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Monday, June 04, 2012

Updates

 Update: a simple and beautiful tribute by Town Hall to Gloria Leonidas (the woman killed there last week during the rampage).  Ms. Leonidas' profession was lighting design.  I thought it worthy of posting.  Thank you to the Stranger Slog for their posting of it.

The story of the killer's saga in West Seattle just goes on.  The West Seattle Blog is reporting that the blueberry plant he picked up at the West Seattle Nursery went to a former teacher he had at Summit K-12 more than 25 years ago.  Unbelievable.   He did not leave a note so she had no idea who had left it until she read about it.  She does not know why he reached out to her and turned everything over to the police.

One comment says:
The reason that I find this new update extremely alarming is that it confirms that this killer was in the neighborhood of Schmitz Park, Lafayette, Madison and West Seattle High, possibly even as the security precautions were lifted around 2:00 so that students could be released at the normal hour. It’s possible that Stawicki was in direct proximity of students who were released from school to walk home. If any students had been hurt by this madman, the district would have faced enormous liability, especially given the haphazard nature in which the district handled the decision-making and communication regarding student safety in this situation. Thankfully, no SPS students were hurt by Stawicki, but the district has a lot to answer for, and had better learn from this for any future incidents.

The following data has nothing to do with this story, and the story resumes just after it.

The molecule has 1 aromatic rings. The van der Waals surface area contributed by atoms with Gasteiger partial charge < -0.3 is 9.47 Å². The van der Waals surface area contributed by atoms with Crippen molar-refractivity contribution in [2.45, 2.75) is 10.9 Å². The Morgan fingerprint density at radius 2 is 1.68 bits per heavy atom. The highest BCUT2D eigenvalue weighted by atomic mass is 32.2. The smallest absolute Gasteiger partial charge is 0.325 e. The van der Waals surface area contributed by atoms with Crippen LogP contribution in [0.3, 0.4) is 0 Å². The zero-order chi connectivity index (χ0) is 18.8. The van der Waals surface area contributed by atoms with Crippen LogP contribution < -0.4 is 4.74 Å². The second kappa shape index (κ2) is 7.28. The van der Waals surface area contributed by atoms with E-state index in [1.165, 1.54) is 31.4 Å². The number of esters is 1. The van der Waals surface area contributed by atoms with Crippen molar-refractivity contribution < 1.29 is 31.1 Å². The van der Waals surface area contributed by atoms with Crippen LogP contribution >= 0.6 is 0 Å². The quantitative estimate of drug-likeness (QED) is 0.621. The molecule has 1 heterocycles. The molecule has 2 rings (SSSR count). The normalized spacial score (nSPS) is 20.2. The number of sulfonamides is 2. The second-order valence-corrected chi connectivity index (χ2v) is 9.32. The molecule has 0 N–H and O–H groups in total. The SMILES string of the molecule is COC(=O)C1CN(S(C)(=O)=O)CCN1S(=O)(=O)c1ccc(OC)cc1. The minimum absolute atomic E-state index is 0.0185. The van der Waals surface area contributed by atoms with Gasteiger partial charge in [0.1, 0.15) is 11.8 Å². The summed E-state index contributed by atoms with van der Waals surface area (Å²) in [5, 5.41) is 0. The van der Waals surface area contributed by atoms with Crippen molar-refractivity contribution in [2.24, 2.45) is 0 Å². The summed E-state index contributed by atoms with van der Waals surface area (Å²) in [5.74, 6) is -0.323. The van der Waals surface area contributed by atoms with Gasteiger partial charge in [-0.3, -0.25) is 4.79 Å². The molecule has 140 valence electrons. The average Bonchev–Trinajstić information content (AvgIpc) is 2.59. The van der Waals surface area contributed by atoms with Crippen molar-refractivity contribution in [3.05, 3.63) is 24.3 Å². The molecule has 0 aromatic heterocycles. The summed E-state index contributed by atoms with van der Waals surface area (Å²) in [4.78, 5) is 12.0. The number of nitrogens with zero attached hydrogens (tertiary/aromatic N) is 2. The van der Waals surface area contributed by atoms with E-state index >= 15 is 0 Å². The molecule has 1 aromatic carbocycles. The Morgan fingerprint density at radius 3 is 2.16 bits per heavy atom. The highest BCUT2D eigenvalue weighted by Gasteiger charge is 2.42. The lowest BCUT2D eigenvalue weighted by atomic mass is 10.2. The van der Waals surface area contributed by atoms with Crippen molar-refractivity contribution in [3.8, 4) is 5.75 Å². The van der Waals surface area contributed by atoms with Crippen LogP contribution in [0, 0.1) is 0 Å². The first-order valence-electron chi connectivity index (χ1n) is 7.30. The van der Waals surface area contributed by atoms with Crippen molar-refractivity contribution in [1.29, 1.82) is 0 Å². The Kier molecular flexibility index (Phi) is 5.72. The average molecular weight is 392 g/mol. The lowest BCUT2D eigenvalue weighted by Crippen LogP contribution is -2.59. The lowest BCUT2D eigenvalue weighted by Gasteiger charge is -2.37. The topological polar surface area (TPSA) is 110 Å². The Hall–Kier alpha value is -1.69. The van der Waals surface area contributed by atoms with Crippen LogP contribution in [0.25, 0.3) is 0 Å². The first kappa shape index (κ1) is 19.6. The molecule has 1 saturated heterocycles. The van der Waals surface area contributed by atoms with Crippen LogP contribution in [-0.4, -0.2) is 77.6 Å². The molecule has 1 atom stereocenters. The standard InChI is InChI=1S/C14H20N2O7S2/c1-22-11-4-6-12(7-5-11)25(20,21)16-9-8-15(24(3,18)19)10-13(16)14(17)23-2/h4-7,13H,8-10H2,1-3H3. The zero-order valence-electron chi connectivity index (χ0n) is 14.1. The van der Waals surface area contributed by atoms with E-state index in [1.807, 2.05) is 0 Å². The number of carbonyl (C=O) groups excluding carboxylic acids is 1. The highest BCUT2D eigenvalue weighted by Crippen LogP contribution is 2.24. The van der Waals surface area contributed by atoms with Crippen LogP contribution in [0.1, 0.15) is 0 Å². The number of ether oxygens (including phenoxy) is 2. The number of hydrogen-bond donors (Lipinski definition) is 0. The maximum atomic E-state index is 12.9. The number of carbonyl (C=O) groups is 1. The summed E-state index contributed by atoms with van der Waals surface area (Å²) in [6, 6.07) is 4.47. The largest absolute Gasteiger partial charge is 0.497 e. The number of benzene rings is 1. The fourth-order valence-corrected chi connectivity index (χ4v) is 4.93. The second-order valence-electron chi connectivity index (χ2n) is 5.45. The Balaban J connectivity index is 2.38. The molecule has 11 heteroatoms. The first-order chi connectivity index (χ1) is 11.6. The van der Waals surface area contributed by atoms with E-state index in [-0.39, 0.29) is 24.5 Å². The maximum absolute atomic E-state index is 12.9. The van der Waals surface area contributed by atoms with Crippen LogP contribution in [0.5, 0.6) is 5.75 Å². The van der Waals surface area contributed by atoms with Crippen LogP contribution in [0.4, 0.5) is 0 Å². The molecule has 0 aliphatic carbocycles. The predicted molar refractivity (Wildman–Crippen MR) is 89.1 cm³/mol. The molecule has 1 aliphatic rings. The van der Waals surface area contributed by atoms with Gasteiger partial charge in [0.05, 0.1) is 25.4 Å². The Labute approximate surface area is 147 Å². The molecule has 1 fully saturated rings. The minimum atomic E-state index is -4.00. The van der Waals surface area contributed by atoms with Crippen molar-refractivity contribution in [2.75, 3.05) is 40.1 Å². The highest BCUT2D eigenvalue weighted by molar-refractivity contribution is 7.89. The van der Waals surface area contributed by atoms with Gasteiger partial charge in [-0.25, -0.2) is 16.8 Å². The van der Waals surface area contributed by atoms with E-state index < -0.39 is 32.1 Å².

Then this from another commenter:

Thankfully, no SPS students were hurt by Stawicki, so what does the district have to answer for? And we all can learn from this for any future incidents that may or may not happen. It seems like people want to blame the school district for something, anything, even when nothing happens. So tiresome.

Clearly, this person doesn't realize the "thankfully" does not go to the district but to luck.  It's not luck that any parent should depend on for the safety of their child at school.  The district may not have known the extent of the killer's roaming but they knew he was still at large and had a car while in West Seattle. 

I am stunned at the number of people who say "nothing happened" at Lowell, at Lafayette and now in West Seattle during a crime crisis and shrug.  I just don't think if it were your child, you would be quite that blase (either that or you have faith in a higher source).

Lafayette Update: